On a raw February day, freshman biology students at the Maine Ocean School sprawled on the floor of a classroom at the Hutchinson Center to make board games for a science project.
As a group of girls sketched pictures of a giant squid and a killer whale on large sheets of cardboard, it wasn’t immediately apparent that they were pioneers of a sort.
The teens belong to the inaugural class of 12 students attending the state’s second magnet school, which opened last September. The Maine Ocean School aims to provide a theme-based education focused on the state’s maritime connection and heritage, and students can focus on marine science, technology, transportation and engineering.
Those are lofty goals for a school that is still hammering out critical details such as its lack of a dedicated building, dormitory and funding formula that would allow the school to fulfill its mission.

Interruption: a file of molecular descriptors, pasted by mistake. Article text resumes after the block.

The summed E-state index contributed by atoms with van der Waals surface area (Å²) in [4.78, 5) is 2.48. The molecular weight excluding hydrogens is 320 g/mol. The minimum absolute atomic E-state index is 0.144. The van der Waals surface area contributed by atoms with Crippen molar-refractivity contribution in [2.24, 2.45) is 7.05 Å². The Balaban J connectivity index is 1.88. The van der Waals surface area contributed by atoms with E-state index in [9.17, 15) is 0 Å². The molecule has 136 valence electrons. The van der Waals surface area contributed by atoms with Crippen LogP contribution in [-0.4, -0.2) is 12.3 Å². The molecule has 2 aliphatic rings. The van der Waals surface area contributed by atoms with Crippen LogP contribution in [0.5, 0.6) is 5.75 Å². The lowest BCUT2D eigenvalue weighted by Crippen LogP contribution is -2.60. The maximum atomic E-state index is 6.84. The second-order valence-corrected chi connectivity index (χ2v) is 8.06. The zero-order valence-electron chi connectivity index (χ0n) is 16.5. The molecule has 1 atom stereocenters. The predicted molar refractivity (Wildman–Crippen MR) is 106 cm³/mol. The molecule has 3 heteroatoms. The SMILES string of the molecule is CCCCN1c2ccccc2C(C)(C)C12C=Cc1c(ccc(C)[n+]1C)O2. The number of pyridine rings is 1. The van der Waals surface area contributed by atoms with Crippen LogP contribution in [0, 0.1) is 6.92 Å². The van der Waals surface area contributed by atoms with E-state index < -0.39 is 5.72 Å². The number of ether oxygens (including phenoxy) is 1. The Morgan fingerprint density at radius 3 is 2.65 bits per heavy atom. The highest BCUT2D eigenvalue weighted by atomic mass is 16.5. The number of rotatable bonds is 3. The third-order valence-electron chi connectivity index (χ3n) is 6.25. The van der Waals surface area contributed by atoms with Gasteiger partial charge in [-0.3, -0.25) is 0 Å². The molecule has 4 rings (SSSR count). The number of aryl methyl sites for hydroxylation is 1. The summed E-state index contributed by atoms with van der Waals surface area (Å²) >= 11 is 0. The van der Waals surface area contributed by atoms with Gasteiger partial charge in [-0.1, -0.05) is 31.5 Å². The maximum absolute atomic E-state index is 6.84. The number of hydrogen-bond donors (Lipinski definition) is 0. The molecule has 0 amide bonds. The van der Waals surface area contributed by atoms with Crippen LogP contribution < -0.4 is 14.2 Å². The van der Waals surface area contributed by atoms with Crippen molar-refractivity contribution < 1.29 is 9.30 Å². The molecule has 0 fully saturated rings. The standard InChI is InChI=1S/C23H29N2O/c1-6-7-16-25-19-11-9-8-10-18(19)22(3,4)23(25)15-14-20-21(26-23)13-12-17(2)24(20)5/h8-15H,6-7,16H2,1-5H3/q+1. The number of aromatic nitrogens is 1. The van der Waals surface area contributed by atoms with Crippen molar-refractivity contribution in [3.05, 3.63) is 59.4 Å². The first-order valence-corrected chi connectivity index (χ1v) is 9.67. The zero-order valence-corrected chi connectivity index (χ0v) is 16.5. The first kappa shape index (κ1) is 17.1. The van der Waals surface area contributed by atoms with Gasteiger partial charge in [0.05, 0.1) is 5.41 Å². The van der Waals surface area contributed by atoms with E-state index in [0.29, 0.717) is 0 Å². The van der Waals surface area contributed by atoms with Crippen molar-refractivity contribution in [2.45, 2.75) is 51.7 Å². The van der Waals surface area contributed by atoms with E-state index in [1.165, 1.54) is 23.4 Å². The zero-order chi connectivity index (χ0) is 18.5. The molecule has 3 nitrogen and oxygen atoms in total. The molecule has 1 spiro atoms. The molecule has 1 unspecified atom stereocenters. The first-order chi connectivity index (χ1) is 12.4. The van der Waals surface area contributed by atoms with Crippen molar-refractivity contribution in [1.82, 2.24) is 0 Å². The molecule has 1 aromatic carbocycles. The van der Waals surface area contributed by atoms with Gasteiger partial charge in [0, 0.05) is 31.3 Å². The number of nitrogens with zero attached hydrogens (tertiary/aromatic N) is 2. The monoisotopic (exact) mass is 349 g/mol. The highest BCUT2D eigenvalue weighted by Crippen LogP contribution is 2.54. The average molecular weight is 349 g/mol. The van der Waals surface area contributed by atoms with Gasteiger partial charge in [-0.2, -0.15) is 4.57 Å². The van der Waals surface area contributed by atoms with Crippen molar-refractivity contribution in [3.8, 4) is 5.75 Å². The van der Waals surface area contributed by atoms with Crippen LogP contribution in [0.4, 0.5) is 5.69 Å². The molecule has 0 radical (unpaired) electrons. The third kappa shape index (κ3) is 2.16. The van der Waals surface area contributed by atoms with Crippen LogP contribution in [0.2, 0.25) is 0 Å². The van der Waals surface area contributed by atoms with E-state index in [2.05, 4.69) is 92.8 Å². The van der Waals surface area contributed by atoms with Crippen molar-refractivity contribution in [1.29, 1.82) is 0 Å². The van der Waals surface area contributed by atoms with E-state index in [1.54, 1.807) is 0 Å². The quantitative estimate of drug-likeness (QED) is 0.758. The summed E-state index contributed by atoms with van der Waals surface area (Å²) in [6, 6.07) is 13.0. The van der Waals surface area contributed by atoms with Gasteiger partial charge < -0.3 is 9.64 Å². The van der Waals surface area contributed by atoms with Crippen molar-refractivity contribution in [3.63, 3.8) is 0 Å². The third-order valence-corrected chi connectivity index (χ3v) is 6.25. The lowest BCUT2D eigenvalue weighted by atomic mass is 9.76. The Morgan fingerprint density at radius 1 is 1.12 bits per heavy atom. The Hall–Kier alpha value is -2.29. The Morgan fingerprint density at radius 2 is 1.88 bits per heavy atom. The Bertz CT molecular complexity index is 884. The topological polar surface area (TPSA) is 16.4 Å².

Nevertheless, students such as Kamren Start, a chatty 14-year-old from Islesboro who wants to be a marine biologist and get her captain’s license someday, seemed glad to be there.
“I love it. It’s great — I get to hang out with kids who make me laugh all the time. It feels like a small, tight-knit community, and it’s everything I ever wanted to learn,” she said, adding that her favorite class so far has been navigation. “Probably everyone’s favorite thing is plotting a course.”
Return to maritime traditions
The simple fact that the Maine Ocean School exists at all is somewhat remarkable, because former Gov. Paul LePage planned to veto legislation to establish the maritime-focused magnet school in 2015.